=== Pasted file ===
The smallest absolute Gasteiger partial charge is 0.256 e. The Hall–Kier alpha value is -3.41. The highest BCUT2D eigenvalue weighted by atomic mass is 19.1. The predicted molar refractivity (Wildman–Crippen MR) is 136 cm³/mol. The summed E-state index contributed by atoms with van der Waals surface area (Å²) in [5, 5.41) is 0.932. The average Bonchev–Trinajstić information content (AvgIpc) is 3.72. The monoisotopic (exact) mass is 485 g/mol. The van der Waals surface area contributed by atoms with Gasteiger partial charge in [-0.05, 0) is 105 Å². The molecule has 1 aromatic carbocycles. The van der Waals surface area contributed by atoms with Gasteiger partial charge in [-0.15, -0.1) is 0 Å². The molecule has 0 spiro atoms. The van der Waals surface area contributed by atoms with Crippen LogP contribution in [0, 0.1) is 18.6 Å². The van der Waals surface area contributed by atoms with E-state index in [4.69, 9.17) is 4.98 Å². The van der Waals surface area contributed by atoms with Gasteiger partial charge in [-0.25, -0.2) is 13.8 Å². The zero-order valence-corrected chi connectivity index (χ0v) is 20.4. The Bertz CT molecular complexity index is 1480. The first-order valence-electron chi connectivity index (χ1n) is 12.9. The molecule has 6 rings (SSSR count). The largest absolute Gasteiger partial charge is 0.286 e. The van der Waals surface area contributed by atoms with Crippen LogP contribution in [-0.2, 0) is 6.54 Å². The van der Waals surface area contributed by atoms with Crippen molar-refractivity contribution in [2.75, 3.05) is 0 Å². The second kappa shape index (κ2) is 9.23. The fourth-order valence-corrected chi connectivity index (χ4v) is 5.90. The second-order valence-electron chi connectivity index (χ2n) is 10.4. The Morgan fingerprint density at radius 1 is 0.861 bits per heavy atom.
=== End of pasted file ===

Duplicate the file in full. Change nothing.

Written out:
The smallest absolute Gasteiger partial charge is 0.256 e. The Hall–Kier alpha value is -3.41. The highest BCUT2D eigenvalue weighted by atomic mass is 19.1. The predicted molar refractivity (Wildman–Crippen MR) is 136 cm³/mol. The summed E-state index contributed by atoms with van der Waals surface area (Å²) in [5, 5.41) is 0.932. The average Bonchev–Trinajstić information content (AvgIpc) is 3.72. The monoisotopic (exact) mass is 485 g/mol. The van der Waals surface area contributed by atoms with Gasteiger partial charge in [-0.05, 0) is 105 Å². The molecule has 1 aromatic carbocycles. The van der Waals surface area contributed by atoms with Gasteiger partial charge in [-0.15, -0.1) is 0 Å². The molecule has 0 spiro atoms. The van der Waals surface area contributed by atoms with Crippen LogP contribution in [0, 0.1) is 18.6 Å². The van der Waals surface area contributed by atoms with E-state index in [4.69, 9.17) is 4.98 Å². The van der Waals surface area contributed by atoms with Gasteiger partial charge in [-0.25, -0.2) is 13.8 Å². The zero-order valence-corrected chi connectivity index (χ0v) is 20.4. The Bertz CT molecular complexity index is 1480. The first-order valence-electron chi connectivity index (χ1n) is 12.9. The molecule has 6 rings (SSSR count). The largest absolute Gasteiger partial charge is 0.286 e. The van der Waals surface area contributed by atoms with Crippen LogP contribution in [-0.2, 0) is 6.54 Å². The van der Waals surface area contributed by atoms with Crippen molar-refractivity contribution in [2.75, 3.05) is 0 Å². The second kappa shape index (κ2) is 9.23. The fourth-order valence-corrected chi connectivity index (χ4v) is 5.90. The second-order valence-electron chi connectivity index (χ2n) is 10.4. The Morgan fingerprint density at radius 1 is 0.861 bits per heavy atom.